At the same time, in order to maintain objectivity, it is necessary to understand what limitations the war imposes on the conduct of sociological surveys. First of all, we pay attention to large-scale population movements. As of May, 2023, the UN estimates the number of Ukrainian refugees at almost 8.3 million. Obviously, due to various reasons, it is difficult to consider these data unequivocally accurate, but in general, the quite significant scale of departure from the country is understandable. There is no exact data on how many of them are adult citizens, but, most likely, it is about half. Among about 30 million adult citizens (estimated at the time of the full-scale invasion), it can be roughly estimated that about 15-20% have left the country, and it is impossible to reliably survey these citizens using telephone interviews. Even more citizens have become internally displaced persons, but they have a much smaller impact on the quality of telephone surveys, since almost all of these citizens have mobile phones and are reachable to participate in the survey (in fact, 16% of the respondents of this survey are IDPs).

Another important problem is the accessibility for the survey of the population of the territories that were occupied after February 24, 2022, due to the conduct of intensive military operations or due to interruptions in telephone communication. Now there is practically no connection. In May 2022, 2.5-4% of respondents lived in these territories, now the sample does not include a single respondent who currently lives in an occupied settlement (together with this, out of a total of 1029 respondents, 38 respondents lived in a settlement that is currently occupied until February 24, 2022; now these respondents live in one of the settlements on the territory controlled by the Government of Ukraine). According to our estimates, the territories that were occupied by Russia as of the beginning of September 2022 (occupied after February 24, 2022) accounted for about 9% of the total adult population. Taking into account the mass exodus of the population from these territories (most likely, we are talking about at least half of the population), as well as the fact that significant territories of Kharkiv and Kherson regions were liberated from this period, we estimate that no more than 3-5% of the total adult population of Ukraine were unavailable due to communication problems.

In our opinion, a more significant impact on representativeness can be either a generally lower willingness of citizens with "pro-Russian" attitudes to participate in surveys, or the insincerity of those who did take part in the survey (taking into account the obvious facts and prevailing opinions in the media regarding the Russian invasion , some citizens will not want to say what they really think "in public"). If to talk about the general willingness of respondents to participate in the survey, then in recent surveys we see either the same indicators or somewhat lower (although it should be borne in mind that the lower willingness to participate of "pro-Russian" citizens can be compensated by the higher willingness to participate of "pro-Ukrainian"-minded citizens).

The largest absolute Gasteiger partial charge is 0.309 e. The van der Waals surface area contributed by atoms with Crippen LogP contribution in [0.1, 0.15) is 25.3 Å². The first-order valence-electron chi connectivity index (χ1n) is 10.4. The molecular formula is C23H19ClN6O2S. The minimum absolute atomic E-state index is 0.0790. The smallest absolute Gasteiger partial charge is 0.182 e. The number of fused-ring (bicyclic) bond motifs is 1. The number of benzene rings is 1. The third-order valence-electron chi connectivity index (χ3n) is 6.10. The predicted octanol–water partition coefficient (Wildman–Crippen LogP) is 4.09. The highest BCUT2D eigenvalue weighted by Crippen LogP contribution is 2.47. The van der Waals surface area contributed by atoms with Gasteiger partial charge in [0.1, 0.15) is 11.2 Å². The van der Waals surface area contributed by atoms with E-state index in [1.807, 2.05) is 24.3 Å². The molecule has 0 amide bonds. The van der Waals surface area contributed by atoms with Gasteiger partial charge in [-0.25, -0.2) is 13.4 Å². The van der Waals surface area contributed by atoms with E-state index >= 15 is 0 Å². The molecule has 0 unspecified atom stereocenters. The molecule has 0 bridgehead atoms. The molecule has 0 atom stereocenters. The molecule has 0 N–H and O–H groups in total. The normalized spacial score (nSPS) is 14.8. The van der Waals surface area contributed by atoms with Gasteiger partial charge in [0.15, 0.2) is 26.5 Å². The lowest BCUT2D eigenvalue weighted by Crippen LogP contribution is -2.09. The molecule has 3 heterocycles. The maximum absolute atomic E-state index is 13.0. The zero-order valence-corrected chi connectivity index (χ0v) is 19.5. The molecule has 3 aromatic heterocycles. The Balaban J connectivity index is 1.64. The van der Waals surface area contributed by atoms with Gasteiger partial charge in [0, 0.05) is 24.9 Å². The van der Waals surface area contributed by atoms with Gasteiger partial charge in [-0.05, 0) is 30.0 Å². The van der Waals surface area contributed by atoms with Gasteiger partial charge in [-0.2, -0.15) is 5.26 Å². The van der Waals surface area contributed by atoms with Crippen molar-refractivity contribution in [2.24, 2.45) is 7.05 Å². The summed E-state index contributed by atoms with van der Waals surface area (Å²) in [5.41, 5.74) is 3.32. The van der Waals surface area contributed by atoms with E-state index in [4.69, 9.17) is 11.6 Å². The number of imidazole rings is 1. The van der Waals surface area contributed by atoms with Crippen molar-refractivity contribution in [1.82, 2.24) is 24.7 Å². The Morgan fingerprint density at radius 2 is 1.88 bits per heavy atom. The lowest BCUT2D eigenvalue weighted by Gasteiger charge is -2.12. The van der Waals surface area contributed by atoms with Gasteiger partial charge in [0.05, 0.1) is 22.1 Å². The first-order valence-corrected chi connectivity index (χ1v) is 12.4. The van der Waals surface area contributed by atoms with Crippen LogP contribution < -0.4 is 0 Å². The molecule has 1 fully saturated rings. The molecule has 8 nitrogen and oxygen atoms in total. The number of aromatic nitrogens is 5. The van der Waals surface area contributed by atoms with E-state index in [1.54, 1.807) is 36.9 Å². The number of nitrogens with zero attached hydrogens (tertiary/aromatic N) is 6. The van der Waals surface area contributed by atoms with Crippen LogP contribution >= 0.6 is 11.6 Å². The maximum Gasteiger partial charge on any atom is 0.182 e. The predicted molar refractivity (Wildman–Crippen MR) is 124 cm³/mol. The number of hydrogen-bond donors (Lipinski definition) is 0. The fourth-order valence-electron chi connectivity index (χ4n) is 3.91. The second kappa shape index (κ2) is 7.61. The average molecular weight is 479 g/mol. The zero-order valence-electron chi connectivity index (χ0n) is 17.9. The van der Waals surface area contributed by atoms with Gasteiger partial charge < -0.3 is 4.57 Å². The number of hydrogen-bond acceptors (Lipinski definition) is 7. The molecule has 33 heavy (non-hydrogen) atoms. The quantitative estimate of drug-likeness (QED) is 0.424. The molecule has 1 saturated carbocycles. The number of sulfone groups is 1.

We conducted a methodical experiment in May, which shows that the citizens who are currently participating in the surveys in terms of demographic characteristics and meaningful attitudes are close to those who participated in the surveys until February 24, 2022. Preliminarily, we see some shift in the direction of "pro-Ukrainian"-minded citizens, which is reflected in up to 4-6% deviations for individual questions (in the direction of more frequent selection of answers that correspond to the "pro-Ukrainian" interpretation of events). In our opinion, in the current conditions, this is a rather optimistic indicator

However, this experiment does not give an answer as to how sincere the respondents are now in their answers. To assess the sincerity of responses to sensitive questions, in July we conducted another experiment using the "imagined acquaintance" method. The results showed that the respondents generally answered the survey questions honestly. That is, we have reason to say that during the interview, the respondents really answer our questions sincerely.

[1] Dynamics of trust in social institutions in 2021-2022//

[2] By region of residence as of February 24, 2022.

[3] The composition of the macroregions is as follows: Western macroregion – Volyn, Rivne, Lviv, Ivano-Frankivsk, Ternopil, Zakarpattia, Khmelnytskyi, Chernivtsi oblasts; Central macroregion - Vinnytsia, Zhytomyr, Sumy, Chernihiv, Poltava, Kirovohrad, Cherkasy, Kyiv oblasts, Kyiv city, Southern macroregion - Dnipropetrovsk, Zaporizhzhia, Mykolaiv, Kherson, Odesa oblasts, Eastern macroregion - Donetsk, Luhansk and Kharkiv oblasts.

Go up | Back